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Gerontologist. 2005 Jun;45(3):381-8.

Do Alzheimer's disease patients want to participate in a treatment decision, and would their caregivers let them?

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Institute on Aging, 3615 Chestnut Street, Philadelphia, PA 19104, USA.



This study was designed to examine the factors associated with the preferences of Alzheimer's disease patients to participate in a decision to use an Alzheimer's disease-slowing medication and how involved their caregivers would let them be in this decision.


Interviews were conducted with 48 patients in the mild-to-moderate stage of Alzheimer's disease and their caregivers.


Ninety-two percent of patients indicated they would participate in an Alzheimer's disease treatment decision, whereas 71% of caregivers thought the patient would participate. Half of the caregivers who indicated that their relatives would participate had relatives who did not have the capacity to make the decision based on a consensus of three expert psychiatrists. Patients' insight into their diagnosis and prognosis, and having less cognitive impairment, being a female caregiver, and being a spousal caregiver were all associated with the likelihood that the patient would participate in the treatment decision. Patients talked about wanting to be involved in the process of making a treatment decision, whereas caregivers talked about assessing whether their relative could participate in the process of decision making.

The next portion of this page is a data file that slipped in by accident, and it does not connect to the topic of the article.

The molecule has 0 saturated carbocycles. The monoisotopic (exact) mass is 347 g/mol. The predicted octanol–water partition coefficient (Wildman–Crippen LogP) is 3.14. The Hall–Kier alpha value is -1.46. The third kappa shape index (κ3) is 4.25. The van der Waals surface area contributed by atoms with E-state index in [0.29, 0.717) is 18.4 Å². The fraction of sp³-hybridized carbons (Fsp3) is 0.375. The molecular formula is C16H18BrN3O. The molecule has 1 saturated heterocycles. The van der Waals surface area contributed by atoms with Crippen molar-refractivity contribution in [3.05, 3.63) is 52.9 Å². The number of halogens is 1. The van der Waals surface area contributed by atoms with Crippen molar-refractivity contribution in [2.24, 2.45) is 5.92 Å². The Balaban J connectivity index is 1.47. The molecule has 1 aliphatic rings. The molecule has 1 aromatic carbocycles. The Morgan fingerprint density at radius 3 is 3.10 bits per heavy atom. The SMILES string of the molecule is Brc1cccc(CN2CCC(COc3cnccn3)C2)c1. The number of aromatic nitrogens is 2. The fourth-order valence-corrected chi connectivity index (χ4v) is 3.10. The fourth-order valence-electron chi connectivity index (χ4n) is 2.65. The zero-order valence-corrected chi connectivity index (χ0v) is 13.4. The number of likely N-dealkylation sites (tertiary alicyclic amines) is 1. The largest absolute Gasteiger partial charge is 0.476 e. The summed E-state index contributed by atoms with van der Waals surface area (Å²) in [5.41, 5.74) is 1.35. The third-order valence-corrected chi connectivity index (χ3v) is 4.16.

Mild-to-moderate stage Alzheimer's disease patients want to be involved in making treatment decisions, and caregivers are generally willing to involve them. Caregivers of Alzheimer's disease patients talk about patient participation in relation to elements of the capacity to make a treatment decision. Clinicians can provide guidance and education to assist caregivers in understanding how to assess their relatives' abilities to make decisions and navigate the decision-making process.

[Indexed for MEDLINE]

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